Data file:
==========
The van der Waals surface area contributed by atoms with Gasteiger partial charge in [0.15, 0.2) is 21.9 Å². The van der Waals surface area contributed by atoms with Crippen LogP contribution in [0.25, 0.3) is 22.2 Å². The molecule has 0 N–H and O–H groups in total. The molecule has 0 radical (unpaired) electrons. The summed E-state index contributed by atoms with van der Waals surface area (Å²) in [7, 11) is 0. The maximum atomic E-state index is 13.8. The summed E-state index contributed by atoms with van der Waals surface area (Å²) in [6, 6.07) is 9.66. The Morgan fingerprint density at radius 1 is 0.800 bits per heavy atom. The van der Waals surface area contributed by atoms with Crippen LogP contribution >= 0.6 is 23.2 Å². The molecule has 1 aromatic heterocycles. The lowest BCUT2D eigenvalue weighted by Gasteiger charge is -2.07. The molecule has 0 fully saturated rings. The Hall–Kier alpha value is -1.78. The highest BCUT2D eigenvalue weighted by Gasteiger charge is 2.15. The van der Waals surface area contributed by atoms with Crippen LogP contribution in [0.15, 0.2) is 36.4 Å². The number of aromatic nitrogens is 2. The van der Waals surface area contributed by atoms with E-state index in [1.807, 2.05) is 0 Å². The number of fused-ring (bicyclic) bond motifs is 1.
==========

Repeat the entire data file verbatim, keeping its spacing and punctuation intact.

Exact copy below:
The van der Waals surface area contributed by atoms with Gasteiger partial charge in [0.15, 0.2) is 21.9 Å². The van der Waals surface area contributed by atoms with Crippen LogP contribution in [0.25, 0.3) is 22.2 Å². The molecule has 0 N–H and O–H groups in total. The molecule has 0 radical (unpaired) electrons. The summed E-state index contributed by atoms with van der Waals surface area (Å²) in [7, 11) is 0. The maximum atomic E-state index is 13.8. The summed E-state index contributed by atoms with van der Waals surface area (Å²) in [6, 6.07) is 9.66. The Morgan fingerprint density at radius 1 is 0.800 bits per heavy atom. The van der Waals surface area contributed by atoms with Crippen LogP contribution >= 0.6 is 23.2 Å². The molecule has 1 aromatic heterocycles. The lowest BCUT2D eigenvalue weighted by Gasteiger charge is -2.07. The molecule has 0 fully saturated rings. The Hall–Kier alpha value is -1.78. The highest BCUT2D eigenvalue weighted by Gasteiger charge is 2.15. The van der Waals surface area contributed by atoms with Crippen LogP contribution in [0.15, 0.2) is 36.4 Å². The number of aromatic nitrogens is 2. The van der Waals surface area contributed by atoms with E-state index in [1.807, 2.05) is 0 Å². The number of fused-ring (bicyclic) bond motifs is 1.